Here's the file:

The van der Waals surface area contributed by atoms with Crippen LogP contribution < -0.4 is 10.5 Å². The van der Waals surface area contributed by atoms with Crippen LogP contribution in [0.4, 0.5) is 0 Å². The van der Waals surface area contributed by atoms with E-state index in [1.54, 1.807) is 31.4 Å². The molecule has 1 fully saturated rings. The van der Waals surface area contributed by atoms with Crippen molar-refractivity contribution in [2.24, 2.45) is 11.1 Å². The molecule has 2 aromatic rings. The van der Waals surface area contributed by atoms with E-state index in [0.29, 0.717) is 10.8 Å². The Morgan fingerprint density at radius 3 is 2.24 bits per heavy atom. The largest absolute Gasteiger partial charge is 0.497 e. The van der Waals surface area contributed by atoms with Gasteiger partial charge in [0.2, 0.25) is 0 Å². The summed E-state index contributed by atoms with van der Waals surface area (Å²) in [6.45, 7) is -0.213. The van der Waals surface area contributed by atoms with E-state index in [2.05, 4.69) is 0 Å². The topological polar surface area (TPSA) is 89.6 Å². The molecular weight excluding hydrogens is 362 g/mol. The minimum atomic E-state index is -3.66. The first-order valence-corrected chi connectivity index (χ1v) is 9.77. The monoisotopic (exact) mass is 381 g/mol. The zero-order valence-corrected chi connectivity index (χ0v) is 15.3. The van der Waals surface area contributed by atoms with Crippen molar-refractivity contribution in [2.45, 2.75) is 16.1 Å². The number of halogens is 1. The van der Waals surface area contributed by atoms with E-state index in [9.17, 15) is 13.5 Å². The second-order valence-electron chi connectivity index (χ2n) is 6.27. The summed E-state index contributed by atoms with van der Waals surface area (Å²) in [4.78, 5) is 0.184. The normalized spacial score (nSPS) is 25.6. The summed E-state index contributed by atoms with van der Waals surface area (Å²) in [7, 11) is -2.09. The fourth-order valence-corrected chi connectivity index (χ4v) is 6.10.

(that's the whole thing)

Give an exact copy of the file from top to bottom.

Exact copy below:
The van der Waals surface area contributed by atoms with Crippen LogP contribution < -0.4 is 10.5 Å². The van der Waals surface area contributed by atoms with Crippen LogP contribution in [0.4, 0.5) is 0 Å². The van der Waals surface area contributed by atoms with E-state index in [1.54, 1.807) is 31.4 Å². The molecule has 1 fully saturated rings. The van der Waals surface area contributed by atoms with Crippen molar-refractivity contribution in [2.24, 2.45) is 11.1 Å². The molecule has 2 aromatic rings. The van der Waals surface area contributed by atoms with E-state index in [0.29, 0.717) is 10.8 Å². The Morgan fingerprint density at radius 3 is 2.24 bits per heavy atom. The largest absolute Gasteiger partial charge is 0.497 e. The van der Waals surface area contributed by atoms with Gasteiger partial charge in [0.2, 0.25) is 0 Å². The summed E-state index contributed by atoms with van der Waals surface area (Å²) in [6.45, 7) is -0.213. The van der Waals surface area contributed by atoms with E-state index in [2.05, 4.69) is 0 Å². The topological polar surface area (TPSA) is 89.6 Å². The molecular weight excluding hydrogens is 362 g/mol. The minimum atomic E-state index is -3.66. The first-order valence-corrected chi connectivity index (χ1v) is 9.77. The monoisotopic (exact) mass is 381 g/mol. The zero-order valence-corrected chi connectivity index (χ0v) is 15.3. The van der Waals surface area contributed by atoms with Crippen molar-refractivity contribution in [2.45, 2.75) is 16.1 Å². The number of halogens is 1. The van der Waals surface area contributed by atoms with E-state index in [9.17, 15) is 13.5 Å². The second-order valence-electron chi connectivity index (χ2n) is 6.27. The summed E-state index contributed by atoms with van der Waals surface area (Å²) in [4.78, 5) is 0.184. The normalized spacial score (nSPS) is 25.6. The summed E-state index contributed by atoms with van der Waals surface area (Å²) in [7, 11) is -2.09. The fourth-order valence-corrected chi connectivity index (χ4v) is 6.10.